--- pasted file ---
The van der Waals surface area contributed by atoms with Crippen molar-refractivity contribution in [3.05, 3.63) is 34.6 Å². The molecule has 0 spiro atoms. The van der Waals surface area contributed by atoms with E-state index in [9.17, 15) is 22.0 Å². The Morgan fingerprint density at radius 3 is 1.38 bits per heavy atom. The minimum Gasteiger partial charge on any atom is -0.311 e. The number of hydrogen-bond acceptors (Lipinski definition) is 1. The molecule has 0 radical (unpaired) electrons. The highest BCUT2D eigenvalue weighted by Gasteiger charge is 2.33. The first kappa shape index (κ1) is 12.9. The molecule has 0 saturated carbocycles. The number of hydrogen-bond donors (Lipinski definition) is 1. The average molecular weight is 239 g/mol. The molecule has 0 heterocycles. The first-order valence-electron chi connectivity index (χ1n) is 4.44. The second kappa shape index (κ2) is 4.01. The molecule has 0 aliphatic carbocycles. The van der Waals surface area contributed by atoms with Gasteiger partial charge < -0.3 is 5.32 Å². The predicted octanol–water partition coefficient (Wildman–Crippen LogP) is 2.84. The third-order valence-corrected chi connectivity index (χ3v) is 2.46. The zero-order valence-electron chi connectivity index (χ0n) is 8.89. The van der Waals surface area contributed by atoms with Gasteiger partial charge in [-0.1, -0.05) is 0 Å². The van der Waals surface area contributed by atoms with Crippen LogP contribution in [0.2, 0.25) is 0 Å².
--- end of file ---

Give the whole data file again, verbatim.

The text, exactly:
The van der Waals surface area contributed by atoms with Crippen molar-refractivity contribution in [3.05, 3.63) is 34.6 Å². The molecule has 0 spiro atoms. The van der Waals surface area contributed by atoms with E-state index in [9.17, 15) is 22.0 Å². The Morgan fingerprint density at radius 3 is 1.38 bits per heavy atom. The minimum Gasteiger partial charge on any atom is -0.311 e. The number of hydrogen-bond acceptors (Lipinski definition) is 1. The molecule has 0 radical (unpaired) electrons. The highest BCUT2D eigenvalue weighted by Gasteiger charge is 2.33. The first kappa shape index (κ1) is 12.9. The molecule has 0 saturated carbocycles. The number of hydrogen-bond donors (Lipinski definition) is 1. The average molecular weight is 239 g/mol. The molecule has 0 heterocycles. The first-order valence-electron chi connectivity index (χ1n) is 4.44. The second kappa shape index (κ2) is 4.01. The molecule has 0 aliphatic carbocycles. The van der Waals surface area contributed by atoms with Gasteiger partial charge < -0.3 is 5.32 Å². The predicted octanol–water partition coefficient (Wildman–Crippen LogP) is 2.84. The third-order valence-corrected chi connectivity index (χ3v) is 2.46. The zero-order valence-electron chi connectivity index (χ0n) is 8.89. The van der Waals surface area contributed by atoms with Gasteiger partial charge in [-0.1, -0.05) is 0 Å². The van der Waals surface area contributed by atoms with Crippen LogP contribution in [0.2, 0.25) is 0 Å².